As one of the world’s leading suppliers of hyperpure polycrystalline , we are affected by regulatory changes to incentive and feed-in tariff programs for renewable energy sources. Substantially lower prices for solar modules and cells have greatly increased the competitive advantage of solar energy over fossil fuels and other methods of power generation. The cost of manufacturing photovoltaic products is expected to continue decreasing, which will further reduce dependence on state-regulated incentive and feed-in tariff programs over the next few years. Our assumption is that, in a few years, solar energy will get along even without special incentives, particularly in combination with cost-efficient storage options. China’s announcement in late May that it was curbing solar feed-in tariffs and capping the amount of new photovoltaic installations in 2018 slowed demand for solar modules. Our strong cost position, high product quality, international orientation, broad customer base and fixed supply contracts give us a competitive edge over other manufacturers. WACKER will maintain its focus on improving its specific production costs to secure its competitive position.

Leading Operational Indicators


Business Divisions


Leading Operational Indicator


Indicator of








Raw-material and energy price trends


Our cost trends



Orders received per month


Our capacity utilization



Short-, medium- and long-term contracts


Our capacity utilization, further market trends






Market research, talks with customers


Increase in solar capacity by country, our capacity utilization

All business divisions


Talks with customers


Our sales trend, our product quality






Market research


Market trends, product innovations

Legal Factors Impacting Our Business

China imposed anti-dumping and anti-subsidy tariffs on made in the USA. These tariffs currently affect polysilicon produced at our site in Charleston, Tennessee (USA). Trade relations with China were additionally impaired by the USA’s introduction of safeguard tariffs in 2018 through a Section 201 proceeding (global safeguard tariffs on solar cells and modules) and by its use of similar proceedings. An amicable settlement to the dispute over solar products is likely to be part of a comprehensive trade agreement between the USA and China. Additionally, a new shipper review may enable WACKER to request exemption from China’s anti-dumping and anti-subsidy tariffs on polysilicon from the USA. The chances of success are hard to estimate given the current situation.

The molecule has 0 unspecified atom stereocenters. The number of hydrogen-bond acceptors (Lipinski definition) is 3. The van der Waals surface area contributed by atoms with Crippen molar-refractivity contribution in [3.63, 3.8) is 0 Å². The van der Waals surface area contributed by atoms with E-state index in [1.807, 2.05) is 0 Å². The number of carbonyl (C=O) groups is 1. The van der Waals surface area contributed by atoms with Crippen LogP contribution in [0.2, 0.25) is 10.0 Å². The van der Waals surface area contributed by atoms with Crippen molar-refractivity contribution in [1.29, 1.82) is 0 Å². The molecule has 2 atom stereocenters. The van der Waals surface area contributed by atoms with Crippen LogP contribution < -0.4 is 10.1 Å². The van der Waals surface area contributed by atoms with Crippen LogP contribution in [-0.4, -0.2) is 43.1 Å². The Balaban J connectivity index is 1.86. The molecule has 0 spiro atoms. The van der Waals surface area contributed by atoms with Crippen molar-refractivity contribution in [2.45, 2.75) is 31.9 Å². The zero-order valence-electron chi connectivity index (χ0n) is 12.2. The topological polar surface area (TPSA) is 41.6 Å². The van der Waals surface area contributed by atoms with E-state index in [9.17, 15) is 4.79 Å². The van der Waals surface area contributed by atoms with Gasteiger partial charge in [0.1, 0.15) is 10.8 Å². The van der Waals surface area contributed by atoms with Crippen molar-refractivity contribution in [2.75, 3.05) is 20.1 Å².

On the other hand, the anti-dumping and anti-subsidy tariffs between Europe and China have ended. Back in May 2014, WACKER and the Chinese Ministry of Commerce (MOFCOM) signed a minimum price agreement for exports of produced in Europe. MOFCOM, in turn, refrained from imposing anti-dumping and anti-subsidy tariffs on this material. After the EU Commission allowed its anti-dumping and anti-subsidy tariffs on Chinese makers of solar cells and modules to expire in September 2018, MOFCOM ended all its restrictive measures, effective November 1, 2018. As a result, WACKER’s EU-made polysilicon can be imported into China without the restrictions of a minimum price agreement.

Substance outputs, noise, vibrations, light, heat or radiation emitted into the environment by an industrial plant.
Earnings before interest, taxes, depreciation and amortization.
After oxygen, silicon is the most common element in the earth’s crust. In nature, it occurs without exception in the form of compounds, chiefly silicon dioxide and silicates. Silicon is obtained through energy-intensive reaction of quartz sand with carbon and is the most important raw material in the electronics industry.
Hyperpure polycrystalline silicon from WACKER POLYSILICON is used for manufacturing wafers for the electronics and solar industries. To produce it, metallurgical-grade silicon is converted into liquid trichlorosilane, highly distilled and deposited in hyperpure form at 1,000 ° C.
Hyperpure polycrystalline silicon from WACKER POLYSILICON is used for manufacturing wafers for the electronics and solar industries. To produce it, metallurgical-grade silicon is converted into liquid trichlorosilane, highly distilled and deposited in hyperpure form at 1,000 ° C.